• Gregory Gannon, LCSW

Re-evaluating Success

I had a discussion with someone today who told me they were starting to lose their motivation for daily activities and felt like they were "missing something" they couldn't quite explain. The things they used to like to do just didn't hold the same value anymore.

The interesting thing was, as we talked, this person went on at length about several of their passions and interests that, while different from my own, brought them immense joy at one time or another. They smiled when discussing interesting facts they discovered while reading and researching. They talked about ways they impressed their friends with little known facts and information.

So when I pointed out that this conversation seemed to excite them and I was confused as to how they could say they didn't get any joy out of it, they said this:

"I've thought about going back to school so maybe I could teach or write a book one day, but I'm too old and I feel like my chance has past me by."

I've heard these words before. Clients, family members, close friends, other professionals, they have all said something like this before. In fact, just sit in a coffee shop one day and casually listen in on the conversations happening around you and I bet someone will say this phrase or something else like it.

Some other common phrases are:

"I don't know, I don't really seeing it going anywhere."

"No one will think it's good." "I don't think it will really make me any money."

"I'm not sure I would be any good at it."

"People will question why I'm doing this when I could be doing something much more productive."

Nothing leads a person quicker to depression (and resentment later in life) than giving up on something they are passionate about. Believe me, I've met a lot of people who look back at their regrets wistfully and fall into the coulda, woulda, shoulda cycle of regret and despair.

Oftentimes people get this crazy idea in their head that in order for an activity to be worthwhile that it also has to be successful and if not then it's a waste of time.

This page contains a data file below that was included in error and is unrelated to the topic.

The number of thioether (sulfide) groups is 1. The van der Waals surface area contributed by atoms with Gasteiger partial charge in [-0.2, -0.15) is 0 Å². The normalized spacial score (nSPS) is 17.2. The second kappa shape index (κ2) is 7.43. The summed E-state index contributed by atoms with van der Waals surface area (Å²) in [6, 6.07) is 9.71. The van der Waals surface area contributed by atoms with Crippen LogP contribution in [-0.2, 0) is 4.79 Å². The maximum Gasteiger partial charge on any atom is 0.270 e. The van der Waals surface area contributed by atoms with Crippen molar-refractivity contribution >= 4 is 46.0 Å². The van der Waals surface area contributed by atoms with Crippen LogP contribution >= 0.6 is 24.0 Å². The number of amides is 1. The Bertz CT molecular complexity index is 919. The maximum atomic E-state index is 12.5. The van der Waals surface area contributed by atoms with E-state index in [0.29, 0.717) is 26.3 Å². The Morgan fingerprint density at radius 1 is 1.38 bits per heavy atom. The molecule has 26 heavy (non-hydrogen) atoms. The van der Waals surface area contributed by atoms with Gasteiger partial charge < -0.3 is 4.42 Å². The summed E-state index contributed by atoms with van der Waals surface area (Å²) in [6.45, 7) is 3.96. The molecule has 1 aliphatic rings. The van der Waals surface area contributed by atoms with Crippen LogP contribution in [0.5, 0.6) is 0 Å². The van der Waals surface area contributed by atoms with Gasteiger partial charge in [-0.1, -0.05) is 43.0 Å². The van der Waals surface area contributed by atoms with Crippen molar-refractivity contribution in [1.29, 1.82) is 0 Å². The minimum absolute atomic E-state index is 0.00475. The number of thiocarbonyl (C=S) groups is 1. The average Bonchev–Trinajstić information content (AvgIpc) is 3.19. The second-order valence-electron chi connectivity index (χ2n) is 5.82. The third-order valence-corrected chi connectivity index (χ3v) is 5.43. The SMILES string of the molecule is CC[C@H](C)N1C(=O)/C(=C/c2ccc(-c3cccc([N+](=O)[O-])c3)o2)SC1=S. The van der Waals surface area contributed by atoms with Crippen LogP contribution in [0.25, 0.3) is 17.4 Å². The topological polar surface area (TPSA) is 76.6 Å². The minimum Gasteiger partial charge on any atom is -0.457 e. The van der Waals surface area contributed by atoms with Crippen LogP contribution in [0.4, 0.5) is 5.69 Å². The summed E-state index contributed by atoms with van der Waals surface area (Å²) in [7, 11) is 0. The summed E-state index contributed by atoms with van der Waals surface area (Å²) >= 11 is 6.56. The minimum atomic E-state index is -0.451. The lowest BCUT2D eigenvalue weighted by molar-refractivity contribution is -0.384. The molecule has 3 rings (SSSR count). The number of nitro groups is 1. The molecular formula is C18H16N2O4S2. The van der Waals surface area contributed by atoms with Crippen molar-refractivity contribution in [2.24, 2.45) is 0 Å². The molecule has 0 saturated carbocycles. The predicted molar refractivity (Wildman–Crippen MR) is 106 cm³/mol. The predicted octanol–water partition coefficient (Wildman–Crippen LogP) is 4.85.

You see it everywhere. Social media. TV. Radio. Self-Help gurus. Everyone wants to help you achieve your "best self," or achieve some measure of success that gets noticed by others. I'm sure you've all seen the "No Excuses" memes and the "I climbed [inset random mountain name] and am a single mom!" It sends a false message that if you are passionate about something then you need to go at it hard and make something of it because what's the point otherwise?

In some cultures, the value of an activity is based on the amount money it brings in, how much celebrity one gains, or the level of prestige you attain, but the reality is this: If you like to do something then do it for you. That's how we cope with everyday life.

Which leads me to a very frank conversation about redefining what success means and if it is even really that important in our daily lives. You don't need a million Instagram followers to validate your existence or even validate if you are good at something. Success can very well be teaching your neighbor a new skill they didn't have before instead of teaching at a university. It could be singing to the residents at a nursing home for Christmas instead of on Broadway.

Need to know if something you do is worthwhile? Trust your feelings. Do you feel good doing it. Then it's worthwhile. Another litmus test for if something is of value to you is: Would you stop your child from exploring something they are interested in simply because they were not a success story? Often, our willingness to allow our children the freedom to explore their interests freely is also the compass by which we could find guidance for our own desires.

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